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Mainstream, VOL LVI No 1 New Delhi December 23, 2017 - Annual Number

Middle East in Renewed Turmoil

Sunday 24 December 2017


by Harish Chandola

With the killing of a few Palestinians on the West Bank on December 8, the Middle East has again been thrown in a turmoil after the announcement by the US President, Donald Trump, on December 6, declaring Jerusalem as the capital of Israel. Demonstrations broke out almost all over the Moslem world, from Turkey to Malaysia and Indonesia, against that announcement and clashes broke out in Israeli-occupied West Bank of the Jordan River between Palestinians and Israelis forces, with Palestinians firing rockets and Israelis shooting at Palesti-nians with rubber bullets and pellets.

The alliance of the six-nation Gulf Co-operation Council broke down the same day, on December 6, and a new alliance between Saudi Arabia and the United Arab Emirates took shape.

The former Yemen President, AbdRabbo Mansour Hadi, was assassinated a few days earlier by Houthi fighters in the Yemeni capital Sanaa, with no hope of the cruel war in the region, famine and cholera epidemic coming to an end in that impoverished Gulf country.

Yet another surprise possibility that is emerging is the likelihood of Saudi Arabia moving closer to Israel to oppose Iran.

All these are likely to change the situation in the region.

President Trump’s announcement has been opposed by his allies like Britain, France, Germany, the European Union, Turkey, Moslem countries, the Soviet Union and China and others. There was no requirement for him to announce the decision to move his embassy from Tel Aviv to Jerusalem, which has caused these developments in the region. There was universal agreement to let Jerusalem remain the centre of three religions, Islam, Judaism and Christianity.

The Gulf Cooperation Council, a Sunni alliance, had not achieved much, except providing help to the Islamic State rebels in Syria and Iraq. The likelihood of Saudis moving closer to Israelis has the support of the United States.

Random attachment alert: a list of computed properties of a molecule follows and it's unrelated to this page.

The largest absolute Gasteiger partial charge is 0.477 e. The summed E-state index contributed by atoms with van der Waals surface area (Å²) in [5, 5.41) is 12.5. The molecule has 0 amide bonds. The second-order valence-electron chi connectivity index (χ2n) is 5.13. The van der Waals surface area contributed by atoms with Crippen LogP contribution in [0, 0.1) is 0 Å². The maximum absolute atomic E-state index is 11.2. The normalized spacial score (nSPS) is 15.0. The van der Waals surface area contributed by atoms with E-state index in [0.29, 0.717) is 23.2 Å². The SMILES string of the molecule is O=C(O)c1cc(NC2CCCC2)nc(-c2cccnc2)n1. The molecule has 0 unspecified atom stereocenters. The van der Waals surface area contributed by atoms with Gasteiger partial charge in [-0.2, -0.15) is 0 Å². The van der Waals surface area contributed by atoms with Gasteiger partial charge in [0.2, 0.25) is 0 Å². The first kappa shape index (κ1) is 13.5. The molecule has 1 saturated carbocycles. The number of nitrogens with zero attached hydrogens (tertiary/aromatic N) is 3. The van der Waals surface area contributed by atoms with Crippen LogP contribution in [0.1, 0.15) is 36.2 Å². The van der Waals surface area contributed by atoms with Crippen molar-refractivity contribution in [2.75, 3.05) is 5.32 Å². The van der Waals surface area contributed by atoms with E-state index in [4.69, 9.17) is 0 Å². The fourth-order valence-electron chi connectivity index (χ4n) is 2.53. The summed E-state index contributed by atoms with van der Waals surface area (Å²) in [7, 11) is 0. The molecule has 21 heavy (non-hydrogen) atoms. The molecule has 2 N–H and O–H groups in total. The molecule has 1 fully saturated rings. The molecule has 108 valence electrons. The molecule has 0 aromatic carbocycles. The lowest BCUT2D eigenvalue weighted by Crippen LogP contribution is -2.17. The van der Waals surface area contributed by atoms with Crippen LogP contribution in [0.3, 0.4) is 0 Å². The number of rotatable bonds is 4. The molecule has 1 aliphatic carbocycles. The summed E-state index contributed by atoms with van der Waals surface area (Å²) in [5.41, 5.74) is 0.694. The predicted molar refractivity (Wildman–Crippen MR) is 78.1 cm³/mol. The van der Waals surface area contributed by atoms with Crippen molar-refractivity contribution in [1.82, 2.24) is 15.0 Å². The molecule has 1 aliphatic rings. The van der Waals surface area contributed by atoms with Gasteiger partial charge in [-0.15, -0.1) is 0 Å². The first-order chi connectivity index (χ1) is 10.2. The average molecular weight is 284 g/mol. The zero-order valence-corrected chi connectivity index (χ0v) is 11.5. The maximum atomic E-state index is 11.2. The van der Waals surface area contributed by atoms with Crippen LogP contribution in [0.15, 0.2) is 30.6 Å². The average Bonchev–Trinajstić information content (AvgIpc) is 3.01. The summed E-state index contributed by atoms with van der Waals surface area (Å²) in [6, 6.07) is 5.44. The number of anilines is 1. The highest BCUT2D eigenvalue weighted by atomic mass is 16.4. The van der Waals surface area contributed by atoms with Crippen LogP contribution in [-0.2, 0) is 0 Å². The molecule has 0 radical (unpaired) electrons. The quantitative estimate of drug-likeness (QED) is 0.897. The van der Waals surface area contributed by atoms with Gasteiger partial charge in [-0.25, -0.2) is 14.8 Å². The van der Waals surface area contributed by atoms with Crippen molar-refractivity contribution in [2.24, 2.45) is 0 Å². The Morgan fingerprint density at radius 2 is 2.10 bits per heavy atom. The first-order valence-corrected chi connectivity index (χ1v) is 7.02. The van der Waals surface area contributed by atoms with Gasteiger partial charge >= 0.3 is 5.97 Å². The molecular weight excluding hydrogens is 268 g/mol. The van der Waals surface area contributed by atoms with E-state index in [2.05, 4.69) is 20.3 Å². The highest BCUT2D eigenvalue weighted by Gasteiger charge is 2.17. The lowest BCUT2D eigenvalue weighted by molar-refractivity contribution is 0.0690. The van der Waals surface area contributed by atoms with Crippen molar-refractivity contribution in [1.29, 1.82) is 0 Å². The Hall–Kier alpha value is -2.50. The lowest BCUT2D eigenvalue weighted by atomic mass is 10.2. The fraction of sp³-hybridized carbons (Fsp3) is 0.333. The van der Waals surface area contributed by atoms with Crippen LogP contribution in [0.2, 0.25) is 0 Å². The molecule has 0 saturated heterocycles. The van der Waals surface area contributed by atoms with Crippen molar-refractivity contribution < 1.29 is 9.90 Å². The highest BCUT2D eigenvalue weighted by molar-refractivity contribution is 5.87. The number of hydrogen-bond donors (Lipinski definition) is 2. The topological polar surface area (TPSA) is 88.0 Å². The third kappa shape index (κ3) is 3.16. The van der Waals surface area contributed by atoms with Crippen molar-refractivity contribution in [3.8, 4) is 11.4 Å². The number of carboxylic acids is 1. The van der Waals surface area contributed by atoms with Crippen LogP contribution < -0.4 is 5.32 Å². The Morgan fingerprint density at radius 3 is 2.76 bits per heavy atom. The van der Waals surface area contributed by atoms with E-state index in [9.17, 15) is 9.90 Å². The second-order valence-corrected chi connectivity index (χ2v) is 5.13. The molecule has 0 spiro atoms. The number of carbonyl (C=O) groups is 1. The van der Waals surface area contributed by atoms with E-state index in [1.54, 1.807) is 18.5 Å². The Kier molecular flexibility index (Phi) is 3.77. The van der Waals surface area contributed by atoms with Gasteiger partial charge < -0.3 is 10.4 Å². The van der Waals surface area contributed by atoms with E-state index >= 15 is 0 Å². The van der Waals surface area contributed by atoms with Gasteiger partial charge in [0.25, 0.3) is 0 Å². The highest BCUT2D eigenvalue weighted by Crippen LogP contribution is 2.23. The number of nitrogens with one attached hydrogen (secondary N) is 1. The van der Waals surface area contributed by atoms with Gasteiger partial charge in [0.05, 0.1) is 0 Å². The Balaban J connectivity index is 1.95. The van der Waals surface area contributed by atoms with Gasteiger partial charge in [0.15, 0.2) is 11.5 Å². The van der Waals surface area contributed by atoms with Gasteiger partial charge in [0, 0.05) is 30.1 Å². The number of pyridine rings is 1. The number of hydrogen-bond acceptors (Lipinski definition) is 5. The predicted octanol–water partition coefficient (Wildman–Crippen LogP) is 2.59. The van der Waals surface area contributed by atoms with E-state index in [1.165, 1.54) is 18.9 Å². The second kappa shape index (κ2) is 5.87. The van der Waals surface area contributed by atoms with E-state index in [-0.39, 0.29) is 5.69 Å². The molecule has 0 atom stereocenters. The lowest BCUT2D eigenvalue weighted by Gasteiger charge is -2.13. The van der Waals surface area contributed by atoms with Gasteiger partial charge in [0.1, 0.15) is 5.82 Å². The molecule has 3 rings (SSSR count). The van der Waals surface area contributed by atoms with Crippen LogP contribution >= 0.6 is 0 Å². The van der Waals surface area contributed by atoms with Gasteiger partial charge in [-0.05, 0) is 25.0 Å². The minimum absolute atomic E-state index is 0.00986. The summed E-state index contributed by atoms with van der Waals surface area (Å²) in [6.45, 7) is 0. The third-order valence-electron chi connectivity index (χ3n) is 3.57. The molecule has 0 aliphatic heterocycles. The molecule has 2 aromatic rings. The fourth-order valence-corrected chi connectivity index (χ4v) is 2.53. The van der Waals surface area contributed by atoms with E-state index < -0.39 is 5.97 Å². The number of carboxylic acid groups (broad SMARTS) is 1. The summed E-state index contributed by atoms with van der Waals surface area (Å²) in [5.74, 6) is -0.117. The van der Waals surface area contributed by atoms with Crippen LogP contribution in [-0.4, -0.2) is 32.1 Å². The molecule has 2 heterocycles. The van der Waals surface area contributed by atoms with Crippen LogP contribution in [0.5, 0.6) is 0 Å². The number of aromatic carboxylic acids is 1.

Earlier, there was a boycott of Qatar by the Gulf countries and Egypt on the suspicion that it had links with Iran.

Scuffles broke out between Palestinians and Israelis in the West Bank of the Jordan River following President Trump’s announcement of declaring Jerusalam as Israel’s capital, continuing the conflict in the region.

The Shi’a Houthis in Yemen, supported by Iran, are being heavily bombed by Saudi Arabia with the help of the United States and Britain and they have imposed an embargo on them, causing a terrible famine and a cholera epidemic in Yemen.

The Islamic State’s war in Iraq and Syria has almost come to end and UN-sponsored talks on the future of Syria are to begin in Geneva.

The region is in greater turmoil than it ever has been. Yemen will elect or choose a new President following the killing of AbdRabbo Mansour Hadi by the Houthis.

It is a country where things move terribly slowly. I had gone there during its civil war towards the end of last century and given a report or news dispatch to my newspaper in India at its cable office at Sanaa. A week later I went there to see if it had been sent. It had not. The official in charge of the cable office was sitting outside, smoking a hubble-bubble, unconcerned about the unsent cables in his office. I wonder if my cable is still lying there!

The Gulf countries have all opposed President Trump’s announcement declaring Jerusalem to be the capital of Israel. Given their differences over Qatar, it is to be seen if the Gulf unity continues. The US maintains a large air base in Qatar. On December 7 Qatar signed an agree-ment with France to buy military aircraft from it and possibly set up an air base there.

The region, always volatile, has become more so now. India has a very large number of people working in the Gulf region, some of whom it helped come home recently from Qatar.

The danger of an Iran-Arab conflict growing in the region has increased. Iranian troops or militiamen have been fighting in Syria and Yemen, and are stationed in Lebanon and Iraq. These will become more active if the Arab Gulf countries take a fight with them with increasing hostility between Iran and Arabs.

The Soviet Union, besides opposing President Trump’s announcement declaring Jerusalem as Israel’s capital, has not made any new move in the region. It has become a major participant in the region’s developments after its partici-pation in the Syrian conflict.

It will take years for the United States to build its embassy in Jerusalem to function from there. What happens in the meanwhile will be something to wait and see. The region is rapidly changing and what may happen there in the coming years will be something to wait for and see.

The author is a veteran journalist with wide knowledge of developments in West Asia and the Arab world.

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